Deutsche Bank

Generally, for reporting to be practical and useful, templates need to (i) provide clear instructions, (ii) focus on Significant Legal Entities only while allowing firms to define a level of materiality threshold reflecting their business model, and (iii) avoid ‘catch-all’ categories which leave room for interpretation by being prescriptive and specific with regard to definitions, e.g. materiality.
Please find below some comments on each annex of the draft ITS.

Annex I - Organisation structure
We have noticed that the information requested is already provided in the context of the consolidated framework for financial reporting (FINREP), tables 40.1 and 40.2 in particular.

Annex II - Governance
Competent authorities already have some of the information (such as the licensing authority; the type of license; and the key managers).

Annex III – Critical functions and core business lines
Critical functions and core business lines are already available in the Group Recovery Plan and resolvability assessment therefore the resolution authorities do not need to request it again.
With ‘legal entity’, it is unclear whether the templates refer to all legal entities or Significant Legal Entities (SLEs) only. As stated above, we recommend focusing on SLEs in order for the reporting to be efficient.
The EBA should clarify what ‘material assets’ constitute for the purposes of these templates by providing clearer guidance to financial institutions providing the information.

Annex IV – Critical counterparties (assets and liabilities)
As drafted, the templates and instructions do not provide enough guidance on what constitutes a ‘critical counterparty’. We recommend defining the scope more precisely. In our view, critical counterparties could be identified by looking at Risk Weighted Assets (RWA) capital consumption and total exposure. The benefits of RWA are that it factors in elements such as exposure size, maturity, rating, collateral, counterparty type and it covers loans, derivatives and below the line exposure.
In addition, it is not clear what organisational level ‘counterparty’ refers to (e.g. client group, legal entity or account).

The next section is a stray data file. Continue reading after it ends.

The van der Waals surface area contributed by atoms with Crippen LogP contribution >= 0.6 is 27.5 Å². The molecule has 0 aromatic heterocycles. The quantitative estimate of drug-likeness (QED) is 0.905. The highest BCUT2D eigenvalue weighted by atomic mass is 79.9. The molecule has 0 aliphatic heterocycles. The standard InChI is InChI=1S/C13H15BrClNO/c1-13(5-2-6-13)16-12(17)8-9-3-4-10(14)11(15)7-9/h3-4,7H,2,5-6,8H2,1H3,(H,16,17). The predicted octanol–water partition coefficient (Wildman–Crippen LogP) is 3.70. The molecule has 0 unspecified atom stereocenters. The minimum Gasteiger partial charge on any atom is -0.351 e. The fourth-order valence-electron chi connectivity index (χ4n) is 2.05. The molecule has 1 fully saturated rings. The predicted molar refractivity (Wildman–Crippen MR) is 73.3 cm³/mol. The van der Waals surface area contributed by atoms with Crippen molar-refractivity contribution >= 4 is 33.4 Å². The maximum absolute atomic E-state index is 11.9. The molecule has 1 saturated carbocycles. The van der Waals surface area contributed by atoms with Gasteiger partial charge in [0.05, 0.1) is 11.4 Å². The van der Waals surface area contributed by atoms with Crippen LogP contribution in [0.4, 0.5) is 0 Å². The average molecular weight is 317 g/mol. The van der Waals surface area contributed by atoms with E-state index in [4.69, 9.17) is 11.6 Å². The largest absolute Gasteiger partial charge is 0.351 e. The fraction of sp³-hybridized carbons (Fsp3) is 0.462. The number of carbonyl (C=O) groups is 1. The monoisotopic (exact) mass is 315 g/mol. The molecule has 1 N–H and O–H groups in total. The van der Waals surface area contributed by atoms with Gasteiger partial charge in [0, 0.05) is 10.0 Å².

It would be helpful to have more precision on what ‘funding’ (columns 050-060) refers to (i.e. type and amount) in order to provide the resolution authority with the right information.
Regarding ‘gross exposure’, it is not clear whether gross exposure should encompass any sort of netting (for derivatives, SFT or securities) eligible under IFRS.
We would also welcome more instructions on Column 090 regarding the approach to determine the impact on CET1 ratio in the event of a counterparty default.

Annex V – Liabilities structure
Although we understand the rationale for requesting this information, we believe the EBA is going into a level of detail that is unnecessary.

While banks are able to provide counterparty breakdown for issued bank debt based on primary market issuance data, it would be much more difficult for debt that is traded on a secondary market.
It would be helpful for the EBA to determine whether counterparties should be identified at individual entity level or at the counterparty parent level.
In addition, in the current templates it is unclear where derivatives should be reported and whether the net liability should be set forth in senior unsecured debts.
Deposits should be divided between corporate and retail/SME deposits given that they have a different position in the bail-in hierarchy.
Liabilities excluded from bail-in should also be requested in these templates in a specific category.
Finally, we have noticed that some of the reporting on liabilities broken down by counterparty type (e.g. rows 080 and 090 at domestic level) is already provided to competent authorities at national level in the context of monthly balance sheet statistics.

Annex VI – Funding sources
Annex VI requires data at a very deep level of granularity; we believe the reporting should cover only Significant Legal Entities.